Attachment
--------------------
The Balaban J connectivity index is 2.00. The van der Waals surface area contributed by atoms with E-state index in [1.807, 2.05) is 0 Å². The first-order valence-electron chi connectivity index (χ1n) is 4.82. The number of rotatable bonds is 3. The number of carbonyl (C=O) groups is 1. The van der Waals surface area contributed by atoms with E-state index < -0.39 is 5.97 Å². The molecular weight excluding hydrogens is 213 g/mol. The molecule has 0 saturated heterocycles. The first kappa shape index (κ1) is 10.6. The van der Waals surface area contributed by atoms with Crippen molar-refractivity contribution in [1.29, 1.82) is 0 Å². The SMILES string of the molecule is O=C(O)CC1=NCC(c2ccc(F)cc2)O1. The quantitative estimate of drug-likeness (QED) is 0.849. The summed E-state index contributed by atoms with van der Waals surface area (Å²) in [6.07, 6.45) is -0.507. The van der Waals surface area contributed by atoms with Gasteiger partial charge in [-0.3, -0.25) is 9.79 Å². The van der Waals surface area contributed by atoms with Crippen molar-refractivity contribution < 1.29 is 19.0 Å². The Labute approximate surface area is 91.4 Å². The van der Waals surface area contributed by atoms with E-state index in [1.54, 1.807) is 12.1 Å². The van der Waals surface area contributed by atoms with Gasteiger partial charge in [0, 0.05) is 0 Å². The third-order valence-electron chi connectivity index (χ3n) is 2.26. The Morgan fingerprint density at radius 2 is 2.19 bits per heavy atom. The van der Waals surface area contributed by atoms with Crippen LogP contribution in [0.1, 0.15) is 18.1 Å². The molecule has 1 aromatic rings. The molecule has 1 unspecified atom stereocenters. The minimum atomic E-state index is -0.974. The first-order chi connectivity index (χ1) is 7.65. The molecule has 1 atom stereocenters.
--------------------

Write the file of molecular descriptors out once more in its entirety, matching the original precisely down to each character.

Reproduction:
The Balaban J connectivity index is 2.00. The van der Waals surface area contributed by atoms with E-state index in [1.807, 2.05) is 0 Å². The first-order valence-electron chi connectivity index (χ1n) is 4.82. The number of rotatable bonds is 3. The number of carbonyl (C=O) groups is 1. The van der Waals surface area contributed by atoms with E-state index < -0.39 is 5.97 Å². The molecular weight excluding hydrogens is 213 g/mol. The molecule has 0 saturated heterocycles. The first kappa shape index (κ1) is 10.6. The van der Waals surface area contributed by atoms with Crippen molar-refractivity contribution in [1.29, 1.82) is 0 Å². The SMILES string of the molecule is O=C(O)CC1=NCC(c2ccc(F)cc2)O1. The quantitative estimate of drug-likeness (QED) is 0.849. The summed E-state index contributed by atoms with van der Waals surface area (Å²) in [6.07, 6.45) is -0.507. The van der Waals surface area contributed by atoms with Gasteiger partial charge in [-0.3, -0.25) is 9.79 Å². The van der Waals surface area contributed by atoms with Crippen molar-refractivity contribution < 1.29 is 19.0 Å². The Labute approximate surface area is 91.4 Å². The van der Waals surface area contributed by atoms with E-state index in [1.54, 1.807) is 12.1 Å². The van der Waals surface area contributed by atoms with Gasteiger partial charge in [0, 0.05) is 0 Å². The third-order valence-electron chi connectivity index (χ3n) is 2.26. The Morgan fingerprint density at radius 2 is 2.19 bits per heavy atom. The van der Waals surface area contributed by atoms with Crippen LogP contribution in [0.1, 0.15) is 18.1 Å². The molecule has 1 aromatic rings. The molecule has 1 unspecified atom stereocenters. The minimum atomic E-state index is -0.974. The first-order chi connectivity index (χ1) is 7.65. The molecule has 1 atom stereocenters.